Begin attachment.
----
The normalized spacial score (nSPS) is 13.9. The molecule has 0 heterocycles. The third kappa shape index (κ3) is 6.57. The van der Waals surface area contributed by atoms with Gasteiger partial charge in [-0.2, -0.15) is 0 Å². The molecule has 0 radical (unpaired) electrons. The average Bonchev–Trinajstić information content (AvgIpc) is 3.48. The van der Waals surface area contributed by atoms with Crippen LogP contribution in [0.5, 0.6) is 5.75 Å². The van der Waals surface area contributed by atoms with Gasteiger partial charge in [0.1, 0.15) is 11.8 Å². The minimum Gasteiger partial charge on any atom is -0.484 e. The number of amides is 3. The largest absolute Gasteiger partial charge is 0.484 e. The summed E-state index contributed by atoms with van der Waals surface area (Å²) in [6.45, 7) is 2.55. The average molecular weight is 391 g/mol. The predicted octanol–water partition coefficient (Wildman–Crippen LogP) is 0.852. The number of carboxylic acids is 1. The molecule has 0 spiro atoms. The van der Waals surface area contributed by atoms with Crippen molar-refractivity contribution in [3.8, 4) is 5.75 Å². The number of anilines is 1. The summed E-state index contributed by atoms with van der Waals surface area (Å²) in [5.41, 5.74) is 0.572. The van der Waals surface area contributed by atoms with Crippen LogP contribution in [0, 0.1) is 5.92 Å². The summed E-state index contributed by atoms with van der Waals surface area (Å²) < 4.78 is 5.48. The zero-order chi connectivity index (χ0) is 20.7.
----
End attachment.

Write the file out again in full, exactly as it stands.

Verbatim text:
The normalized spacial score (nSPS) is 13.9. The molecule has 0 heterocycles. The third kappa shape index (κ3) is 6.57. The van der Waals surface area contributed by atoms with Gasteiger partial charge in [-0.2, -0.15) is 0 Å². The molecule has 0 radical (unpaired) electrons. The average Bonchev–Trinajstić information content (AvgIpc) is 3.48. The van der Waals surface area contributed by atoms with Crippen LogP contribution in [0.5, 0.6) is 5.75 Å². The van der Waals surface area contributed by atoms with Gasteiger partial charge in [0.1, 0.15) is 11.8 Å². The minimum Gasteiger partial charge on any atom is -0.484 e. The number of amides is 3. The largest absolute Gasteiger partial charge is 0.484 e. The summed E-state index contributed by atoms with van der Waals surface area (Å²) in [6.45, 7) is 2.55. The average molecular weight is 391 g/mol. The predicted octanol–water partition coefficient (Wildman–Crippen LogP) is 0.852. The number of carboxylic acids is 1. The molecule has 0 spiro atoms. The van der Waals surface area contributed by atoms with Crippen molar-refractivity contribution in [3.8, 4) is 5.75 Å². The number of anilines is 1. The summed E-state index contributed by atoms with van der Waals surface area (Å²) in [5.41, 5.74) is 0.572. The van der Waals surface area contributed by atoms with Crippen LogP contribution in [0, 0.1) is 5.92 Å². The summed E-state index contributed by atoms with van der Waals surface area (Å²) < 4.78 is 5.48. The zero-order chi connectivity index (χ0) is 20.7.